Online Poker Bill AB 167 to Be Discussed in Upcoming Go Committee Hearing
An online poker bill introduced last year is back on the table for 2016, and will be discussed in an upcoming Governmental Oversight (GO) committee hearing, along with other gambling proposals.
Online Poker Bill Back to Life
The bill, AB 167, was introduced by Assemblymember Reginald Jones-Sawyer in January of last year, but failed to gain traction. Instead, it looked as if GO Chairman Adam Gray’s AB 431 – a bill which would also legalize online poker in the state – would be the vehicle for regulating the industry. But while the legislation was successfully voted out of committee in April, it too lost momentum and remained a shell bill.
Interestingly, Jones-Sawyer’s proposal is now back on the table, signaling that there has been some progress on the issue behind closed doors. Last year, hopes were high that an iPoker bill would be signed by the governor, but the state’s gambling interests, which include card rooms, tribal casinos, racetracks and online poker sites, could not come to a consensus on the terms of such legislation.
The two major sticking points impeding progress have been whether to allow horseracing tracks or “bad actors” (i.e. PokerStars) to operate their own online poker rooms in the state. AB 167 does not contain a firm bad actor clause, and would allow the tracks to run their own sites. A powerful coalition of tribes has fought hard to preclude PokerStars from entering the market, however, and is adamant against allowing the tracks to participate.
Regulating Daily Fantasy Sports
Also up for discussion is the Internet Fantasy Sports Game Protection Act, or AB 1437, introduced by Assemblymember Gray. That bill seeks to regulate the daily fantasy sports (DFS) industry and allow the government to license and tax DFS operators. The legislation was introduced before several scandals threw the legality of the industry in question, prompting authorities in New York and Illinois to deem it illegal in their states.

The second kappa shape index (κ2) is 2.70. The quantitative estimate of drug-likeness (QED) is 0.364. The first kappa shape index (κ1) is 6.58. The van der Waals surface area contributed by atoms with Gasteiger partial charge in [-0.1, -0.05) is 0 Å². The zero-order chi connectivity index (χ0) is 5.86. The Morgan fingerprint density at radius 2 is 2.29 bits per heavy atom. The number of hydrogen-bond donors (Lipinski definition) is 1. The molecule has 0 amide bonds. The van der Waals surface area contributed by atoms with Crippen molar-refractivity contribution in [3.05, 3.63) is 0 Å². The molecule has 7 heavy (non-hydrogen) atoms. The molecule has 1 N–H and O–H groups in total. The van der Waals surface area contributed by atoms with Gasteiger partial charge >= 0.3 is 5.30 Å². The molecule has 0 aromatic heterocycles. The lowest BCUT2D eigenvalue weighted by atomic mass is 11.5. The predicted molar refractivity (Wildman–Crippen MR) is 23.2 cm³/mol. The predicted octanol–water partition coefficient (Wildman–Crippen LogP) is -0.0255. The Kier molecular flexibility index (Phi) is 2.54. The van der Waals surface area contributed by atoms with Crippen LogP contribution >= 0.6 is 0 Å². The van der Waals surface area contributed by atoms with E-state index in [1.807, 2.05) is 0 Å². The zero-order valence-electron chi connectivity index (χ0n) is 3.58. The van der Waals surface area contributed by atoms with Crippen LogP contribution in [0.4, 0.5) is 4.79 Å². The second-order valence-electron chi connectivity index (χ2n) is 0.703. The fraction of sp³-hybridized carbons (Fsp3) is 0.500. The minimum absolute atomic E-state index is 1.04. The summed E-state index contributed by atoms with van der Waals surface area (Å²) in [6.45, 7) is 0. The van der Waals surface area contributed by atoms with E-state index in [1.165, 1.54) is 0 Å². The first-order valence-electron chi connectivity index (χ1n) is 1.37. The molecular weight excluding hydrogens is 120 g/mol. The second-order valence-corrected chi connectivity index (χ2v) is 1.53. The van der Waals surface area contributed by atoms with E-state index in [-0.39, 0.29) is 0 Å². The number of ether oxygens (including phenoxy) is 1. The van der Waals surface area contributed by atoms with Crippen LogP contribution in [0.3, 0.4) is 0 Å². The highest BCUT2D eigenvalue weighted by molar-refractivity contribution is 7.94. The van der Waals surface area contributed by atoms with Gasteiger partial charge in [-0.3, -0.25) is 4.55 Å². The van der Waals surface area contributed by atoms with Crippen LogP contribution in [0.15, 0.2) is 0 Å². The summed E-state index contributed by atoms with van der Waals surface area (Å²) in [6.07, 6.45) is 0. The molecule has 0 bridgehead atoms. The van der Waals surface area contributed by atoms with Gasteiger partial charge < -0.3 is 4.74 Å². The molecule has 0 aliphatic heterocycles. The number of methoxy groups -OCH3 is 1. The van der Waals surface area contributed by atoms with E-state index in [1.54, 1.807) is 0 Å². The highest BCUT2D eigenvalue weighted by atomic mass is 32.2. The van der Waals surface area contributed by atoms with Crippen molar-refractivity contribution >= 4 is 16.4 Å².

Gray’s DFS bill is likely to receive pushback from tribes who oppose any sort of gambling expansion outside of their control. Meanwhile, California Atty. Gen. Kamala Harris has been asked to give her opinion on the legality of daily fantasy operators, but hasn’t released a statement on the matter so far.
Sports Betting on the Table
A sports betting bill is also on the docket for the upcoming GO hearing. While AB 1441 would legalize sports betting in the Golden State, it would need the Professional and Amateur Sports Protection Act (PASPA) to be changed before the law could be implemented. That legislation, which limits sports betting to just four states in the US, is being challenged by New Jersey as well, which hopes to legalize sports betting for its own residents.
The original GO committee hearing was scheduled for this Wednesday, but a recent tweet by the Poker Players Alliance said that the meeting would not happen this week. They said that the move was not a setback, however, but simply a matter of “scheduling and moving parts.”